ESTIMATING how much owner JP McManus has spent on his passion for jump racing over the past five decades is a hard call.
A figure of £100million will probably not be on the wild side, although the man himself would not be correcting anyone either way, but he will not regard it as money wasted.
McManus (66), the billionnaire currency trader, needs two more winners at this week’s Cheltemham Festival to get to his half a century of Festival victories. And each one, like the 48 that have come before, will be treated like a gift beyond price.
McManus’s first visit to the Festival was in 1973, the day The Dikler won the Gold Cup and six years later his Jack Of Trumps was second favourite for the race.
On the Saturday before, McManus had heard that Gay Spartan, the ante-post favourite, was injured and a non-runner. He phoned Edward O’Grady, the trainer of Jack Of Trumps, with the news only to be hit with the rebound that his horse had been injured that morning and would not be running either.
McManus would have to wait until 1982 for his first Festival winner when the O’Grady-trained Mister Donovan – carrying the green and gold hoops, synonymous with the South Liberties GAA club in Limerick – won what is now the Neptune Investment Management Novices’ Hurdle.
“JP’s first Festival winner was a maiden with a heart murmur,” O’Grady would later recall. “Afterwards JP had a painting done of Mister Donovan jumping the last in front of Spiders Well and every time he invited Demi and me to dinner at Martinstown he would insist that Demi sit opposite the picture so he had to stomach it a bit more.”
By now bookmakers and punters alike had learnt to take note of the compact, dapper young man and where his money went. He liked a bet, but liked a winner even more, although the reputed £250,000 he took out of the ring that day will remain just that. This man simply does not do bragging rights.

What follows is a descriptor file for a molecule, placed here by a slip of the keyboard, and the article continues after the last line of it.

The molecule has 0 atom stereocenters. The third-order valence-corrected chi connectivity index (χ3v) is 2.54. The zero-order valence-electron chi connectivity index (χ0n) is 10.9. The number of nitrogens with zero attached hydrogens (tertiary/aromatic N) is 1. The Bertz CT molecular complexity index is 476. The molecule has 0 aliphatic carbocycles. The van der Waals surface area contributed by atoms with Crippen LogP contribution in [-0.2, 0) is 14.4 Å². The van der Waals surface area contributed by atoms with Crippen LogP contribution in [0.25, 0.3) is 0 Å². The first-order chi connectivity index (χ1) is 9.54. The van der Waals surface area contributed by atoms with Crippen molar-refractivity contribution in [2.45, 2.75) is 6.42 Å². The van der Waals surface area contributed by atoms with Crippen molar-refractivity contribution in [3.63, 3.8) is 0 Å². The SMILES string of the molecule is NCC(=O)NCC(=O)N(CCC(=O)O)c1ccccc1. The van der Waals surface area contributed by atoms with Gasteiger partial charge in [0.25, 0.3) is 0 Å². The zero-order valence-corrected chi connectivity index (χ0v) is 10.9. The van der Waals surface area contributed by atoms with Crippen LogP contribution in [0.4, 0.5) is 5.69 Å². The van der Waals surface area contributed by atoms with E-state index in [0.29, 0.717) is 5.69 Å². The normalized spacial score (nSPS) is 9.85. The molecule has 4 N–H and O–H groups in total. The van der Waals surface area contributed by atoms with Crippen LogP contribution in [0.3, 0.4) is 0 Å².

We got a great kick out of that,” he said. “I hadn’t owned the horse for very long, but he had been laid out for the race, and it all came right on the day.
“It was great to have a winner at Cheltenham, but the fact that I backed him made it all the sweeter. The money was important.”
McManus would win the same race again in 1997 with Istabraq, the horse who was to take McManus to the heights with his three successive victories in the Champion Hurdle, the final one bringing drama that could have been drawn from the pages of a Dick Francis novel.
After suffering a nosebleed in the racecourse stables on the Monday evening, Istabraq was the subject of a nail-biting will-he-won’t-he-run saga as Aidan O’Brien, his trainer, spent nearly an hour with the horse on the Tuesday morning before arriving at a decision to let him take his chance.
“This means so much to me, I could never really describe it,” McManus said after the win. “Every day that he works on the grass, I’m always dreading that the phone might ring. You have to look after the business to have the horses but he is a major part of my life.”
Garde Champetre was bought by McManus for a wallet-shredding 530,000gns in May 2004 and, to put that in some perspective, Best Mate only banked £203,000 when he won that season’s Cheltenham Gold Cup.
Synchronised gave McManus his long-awaited success in the Cheltenham Gold Cup in 2012. As he stood in the winner’s enclosure once more McManus was transported back 30 years.
“There have been so many great moments here at Cheltenham but this has to be up with the best of them,” he said. “Someone asked me which was my favourite winner and I said ‘Mister Donovan’. I was asked why him and I said ‘If it wasn’t for his win I wouldn’t have had any of the others.”
-Extracted from Racing UK, edited.
-Photo: JP McManus and his former retained rider, AP McCoy.